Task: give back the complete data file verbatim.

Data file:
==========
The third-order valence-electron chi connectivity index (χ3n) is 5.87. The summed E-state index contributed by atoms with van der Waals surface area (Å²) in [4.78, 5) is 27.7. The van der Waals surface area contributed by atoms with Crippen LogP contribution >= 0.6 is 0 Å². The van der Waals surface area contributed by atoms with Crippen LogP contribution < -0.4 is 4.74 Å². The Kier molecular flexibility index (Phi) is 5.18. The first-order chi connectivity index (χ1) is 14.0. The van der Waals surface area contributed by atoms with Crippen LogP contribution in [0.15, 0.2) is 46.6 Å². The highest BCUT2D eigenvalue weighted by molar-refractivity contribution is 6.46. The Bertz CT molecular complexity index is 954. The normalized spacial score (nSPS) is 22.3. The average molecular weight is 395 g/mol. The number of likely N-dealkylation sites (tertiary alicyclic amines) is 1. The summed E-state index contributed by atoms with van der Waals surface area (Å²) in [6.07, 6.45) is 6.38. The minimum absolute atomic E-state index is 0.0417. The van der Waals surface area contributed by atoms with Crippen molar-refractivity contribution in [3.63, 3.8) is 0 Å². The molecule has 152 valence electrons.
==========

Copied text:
The third-order valence-electron chi connectivity index (χ3n) is 5.87. The summed E-state index contributed by atoms with van der Waals surface area (Å²) in [4.78, 5) is 27.7. The van der Waals surface area contributed by atoms with Crippen LogP contribution >= 0.6 is 0 Å². The van der Waals surface area contributed by atoms with Crippen LogP contribution < -0.4 is 4.74 Å². The Kier molecular flexibility index (Phi) is 5.18. The first-order chi connectivity index (χ1) is 14.0. The van der Waals surface area contributed by atoms with Crippen LogP contribution in [0.15, 0.2) is 46.6 Å². The highest BCUT2D eigenvalue weighted by molar-refractivity contribution is 6.46. The Bertz CT molecular complexity index is 954. The normalized spacial score (nSPS) is 22.3. The average molecular weight is 395 g/mol. The number of likely N-dealkylation sites (tertiary alicyclic amines) is 1. The summed E-state index contributed by atoms with van der Waals surface area (Å²) in [6.07, 6.45) is 6.38. The minimum absolute atomic E-state index is 0.0417. The van der Waals surface area contributed by atoms with Crippen molar-refractivity contribution in [3.63, 3.8) is 0 Å². The molecule has 152 valence electrons.